Japan 101 is the first-quarter of First-year Japanese (Japan 101-3).  The course assumes that students have no background in Japanese.  Students who have studied Japanese before or learned Japanese through residence in Japan or life experience must meet with the main instructor to confirm appropriate placement. (including a result of placement test*).  No exception will be made.  Failure to follow this instruction may result in no grade for this course.  Those who have any questions about his/her eligibility for this course must seek advice from the instructor.  Note also that, as stated in the Time Schedule, we have a policy to automatically drop students who fail to come to the first three days of instruction.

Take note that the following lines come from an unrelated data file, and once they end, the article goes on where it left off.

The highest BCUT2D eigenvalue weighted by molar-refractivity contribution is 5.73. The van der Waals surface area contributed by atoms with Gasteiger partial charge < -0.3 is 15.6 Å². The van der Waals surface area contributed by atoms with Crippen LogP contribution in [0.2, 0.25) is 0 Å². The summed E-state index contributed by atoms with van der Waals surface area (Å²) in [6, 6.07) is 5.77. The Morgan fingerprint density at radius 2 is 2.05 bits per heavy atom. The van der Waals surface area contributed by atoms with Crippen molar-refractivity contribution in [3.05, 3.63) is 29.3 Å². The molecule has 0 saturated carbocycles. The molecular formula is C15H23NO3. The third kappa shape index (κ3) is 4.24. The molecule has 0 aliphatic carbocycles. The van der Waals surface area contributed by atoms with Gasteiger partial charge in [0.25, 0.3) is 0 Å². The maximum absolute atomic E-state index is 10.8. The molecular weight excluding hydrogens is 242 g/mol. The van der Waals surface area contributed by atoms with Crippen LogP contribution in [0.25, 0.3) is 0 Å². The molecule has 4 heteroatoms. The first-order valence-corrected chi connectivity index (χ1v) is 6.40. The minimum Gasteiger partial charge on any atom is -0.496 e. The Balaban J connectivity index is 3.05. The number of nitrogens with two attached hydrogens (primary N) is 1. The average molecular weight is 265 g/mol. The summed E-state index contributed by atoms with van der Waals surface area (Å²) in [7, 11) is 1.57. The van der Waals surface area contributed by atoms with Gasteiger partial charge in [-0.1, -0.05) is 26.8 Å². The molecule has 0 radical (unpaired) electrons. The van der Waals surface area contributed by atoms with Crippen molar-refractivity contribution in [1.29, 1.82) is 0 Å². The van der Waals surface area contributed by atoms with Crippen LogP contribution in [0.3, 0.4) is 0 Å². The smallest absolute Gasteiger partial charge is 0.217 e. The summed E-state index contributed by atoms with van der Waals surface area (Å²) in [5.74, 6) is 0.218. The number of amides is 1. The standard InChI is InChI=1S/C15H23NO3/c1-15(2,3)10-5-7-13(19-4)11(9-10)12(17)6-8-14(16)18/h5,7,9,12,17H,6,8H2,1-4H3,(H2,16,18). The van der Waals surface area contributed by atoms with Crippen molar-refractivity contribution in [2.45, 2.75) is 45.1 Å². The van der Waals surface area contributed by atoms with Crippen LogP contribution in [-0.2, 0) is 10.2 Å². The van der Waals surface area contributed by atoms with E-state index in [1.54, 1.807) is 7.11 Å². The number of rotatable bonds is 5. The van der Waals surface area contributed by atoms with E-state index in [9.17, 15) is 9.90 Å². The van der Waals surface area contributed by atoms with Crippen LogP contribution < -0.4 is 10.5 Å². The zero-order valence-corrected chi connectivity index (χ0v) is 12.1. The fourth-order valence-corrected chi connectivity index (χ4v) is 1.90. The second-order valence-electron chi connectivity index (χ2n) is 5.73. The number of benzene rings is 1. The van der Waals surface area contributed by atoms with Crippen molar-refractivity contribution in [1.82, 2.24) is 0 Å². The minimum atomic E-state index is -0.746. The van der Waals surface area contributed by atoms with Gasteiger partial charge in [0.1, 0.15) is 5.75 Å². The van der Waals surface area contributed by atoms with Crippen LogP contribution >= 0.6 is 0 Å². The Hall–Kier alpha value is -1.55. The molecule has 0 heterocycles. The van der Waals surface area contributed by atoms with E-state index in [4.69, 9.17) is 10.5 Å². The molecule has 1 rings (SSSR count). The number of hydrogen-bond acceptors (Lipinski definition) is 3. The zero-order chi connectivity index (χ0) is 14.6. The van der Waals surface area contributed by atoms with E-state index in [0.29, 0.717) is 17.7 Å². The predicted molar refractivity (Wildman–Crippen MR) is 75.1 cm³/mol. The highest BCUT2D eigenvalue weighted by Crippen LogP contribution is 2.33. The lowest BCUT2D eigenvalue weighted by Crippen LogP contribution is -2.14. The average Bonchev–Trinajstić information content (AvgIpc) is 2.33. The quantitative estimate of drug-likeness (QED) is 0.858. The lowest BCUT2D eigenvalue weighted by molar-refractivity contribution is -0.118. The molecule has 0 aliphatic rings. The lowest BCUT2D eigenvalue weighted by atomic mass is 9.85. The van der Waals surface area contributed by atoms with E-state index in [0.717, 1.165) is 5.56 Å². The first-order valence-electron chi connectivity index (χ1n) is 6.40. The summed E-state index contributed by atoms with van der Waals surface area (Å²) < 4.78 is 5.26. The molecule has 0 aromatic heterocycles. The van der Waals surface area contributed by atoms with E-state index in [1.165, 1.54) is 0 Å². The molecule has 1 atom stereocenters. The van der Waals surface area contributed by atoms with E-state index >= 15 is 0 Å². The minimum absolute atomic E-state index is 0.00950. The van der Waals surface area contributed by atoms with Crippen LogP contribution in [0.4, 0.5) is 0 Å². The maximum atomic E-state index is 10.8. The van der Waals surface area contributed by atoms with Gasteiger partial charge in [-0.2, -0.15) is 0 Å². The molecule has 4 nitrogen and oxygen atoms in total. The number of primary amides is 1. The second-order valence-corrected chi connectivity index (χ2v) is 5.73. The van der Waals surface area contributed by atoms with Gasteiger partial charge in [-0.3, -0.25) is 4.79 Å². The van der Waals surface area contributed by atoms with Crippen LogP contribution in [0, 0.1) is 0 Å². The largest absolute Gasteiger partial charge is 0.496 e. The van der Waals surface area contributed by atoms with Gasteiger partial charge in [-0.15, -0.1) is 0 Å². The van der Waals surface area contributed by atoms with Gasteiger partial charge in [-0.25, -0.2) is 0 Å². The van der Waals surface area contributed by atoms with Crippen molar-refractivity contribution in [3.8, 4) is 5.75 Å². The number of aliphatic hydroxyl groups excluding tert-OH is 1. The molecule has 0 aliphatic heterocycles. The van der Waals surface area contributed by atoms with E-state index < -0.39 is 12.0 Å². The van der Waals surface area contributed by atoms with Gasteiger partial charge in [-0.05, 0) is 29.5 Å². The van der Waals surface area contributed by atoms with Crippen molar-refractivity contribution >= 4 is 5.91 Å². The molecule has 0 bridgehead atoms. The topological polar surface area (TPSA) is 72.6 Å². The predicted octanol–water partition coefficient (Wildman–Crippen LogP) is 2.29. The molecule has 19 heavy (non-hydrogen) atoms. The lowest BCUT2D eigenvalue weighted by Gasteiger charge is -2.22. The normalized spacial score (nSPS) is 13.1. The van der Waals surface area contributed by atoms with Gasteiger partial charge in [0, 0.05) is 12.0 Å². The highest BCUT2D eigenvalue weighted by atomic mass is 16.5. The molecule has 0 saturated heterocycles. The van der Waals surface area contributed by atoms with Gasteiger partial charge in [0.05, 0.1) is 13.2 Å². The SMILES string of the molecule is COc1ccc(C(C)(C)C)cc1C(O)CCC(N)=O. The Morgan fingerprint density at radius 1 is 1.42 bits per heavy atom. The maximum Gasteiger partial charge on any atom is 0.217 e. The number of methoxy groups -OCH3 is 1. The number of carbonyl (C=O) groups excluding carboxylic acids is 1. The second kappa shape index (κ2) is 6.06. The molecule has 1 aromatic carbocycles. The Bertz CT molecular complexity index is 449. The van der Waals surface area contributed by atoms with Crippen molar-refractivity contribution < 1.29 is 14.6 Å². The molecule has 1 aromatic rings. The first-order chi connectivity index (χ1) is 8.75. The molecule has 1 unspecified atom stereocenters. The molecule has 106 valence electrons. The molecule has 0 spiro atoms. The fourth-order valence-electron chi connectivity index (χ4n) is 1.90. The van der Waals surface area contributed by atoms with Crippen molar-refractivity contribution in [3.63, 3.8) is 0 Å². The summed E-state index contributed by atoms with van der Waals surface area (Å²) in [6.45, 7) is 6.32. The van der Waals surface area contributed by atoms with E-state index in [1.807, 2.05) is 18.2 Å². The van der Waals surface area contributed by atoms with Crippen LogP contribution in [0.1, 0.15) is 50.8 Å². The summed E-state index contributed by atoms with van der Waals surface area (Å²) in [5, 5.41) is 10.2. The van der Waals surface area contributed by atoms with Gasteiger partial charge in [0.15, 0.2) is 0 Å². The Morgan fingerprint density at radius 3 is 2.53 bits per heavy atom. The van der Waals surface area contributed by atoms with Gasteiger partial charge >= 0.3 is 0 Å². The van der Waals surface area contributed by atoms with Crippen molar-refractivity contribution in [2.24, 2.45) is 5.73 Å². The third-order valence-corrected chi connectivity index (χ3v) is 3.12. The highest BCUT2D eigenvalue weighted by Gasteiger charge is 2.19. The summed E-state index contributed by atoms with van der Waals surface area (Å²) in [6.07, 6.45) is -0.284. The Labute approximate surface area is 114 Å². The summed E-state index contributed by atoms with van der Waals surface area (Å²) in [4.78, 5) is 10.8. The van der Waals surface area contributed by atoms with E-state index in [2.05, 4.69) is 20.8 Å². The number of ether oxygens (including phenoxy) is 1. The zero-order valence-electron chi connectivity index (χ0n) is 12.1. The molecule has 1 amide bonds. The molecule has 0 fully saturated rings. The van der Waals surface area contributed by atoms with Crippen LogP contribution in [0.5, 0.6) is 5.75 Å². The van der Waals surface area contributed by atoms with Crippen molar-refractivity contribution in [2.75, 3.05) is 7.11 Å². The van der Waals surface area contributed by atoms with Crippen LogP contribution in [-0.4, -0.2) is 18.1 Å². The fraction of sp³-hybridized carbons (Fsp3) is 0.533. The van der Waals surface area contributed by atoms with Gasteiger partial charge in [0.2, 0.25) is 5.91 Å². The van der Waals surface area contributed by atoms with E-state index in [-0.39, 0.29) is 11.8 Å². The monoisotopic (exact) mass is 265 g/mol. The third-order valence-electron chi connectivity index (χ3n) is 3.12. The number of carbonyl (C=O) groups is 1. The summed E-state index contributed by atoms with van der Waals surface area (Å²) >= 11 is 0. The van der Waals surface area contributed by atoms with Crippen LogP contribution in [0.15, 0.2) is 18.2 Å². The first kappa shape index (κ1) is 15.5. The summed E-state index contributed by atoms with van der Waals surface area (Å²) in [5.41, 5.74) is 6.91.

(* if you have scored 40 or higher on the placement exam, you are tested out of First-year Japanese under a new cut-off, which is retroactively applied.  Those who have taken the placement test before this revision of cut-off score, please contact Office of Educational Assessment and have your record revised.)

top

Main Instructor Kaoru Ohta (太田 薫), Ph.D Office: Gowen 246 Ph. 206.543.6936
e-mail: kaoru@uw.edu Office hours: Th 1:30-2:20 or by appointment
course website: http://courses.washington.edu/jlang101/Japan111_A19/Japan101_home.htm

Teaching Assistants

Gowen M230

206.543.4685

name e-mail office hours
Burton, Benjamin burtonb@uw.edu
DeTora, Benjamin bdetora@uw.edu  
Hatch, Teshika teshikah@uw.edu
Muhamed, Fatuma
fmuhamed@uw.edu
Steel, Aaron
asteel@uw.edu





Objectives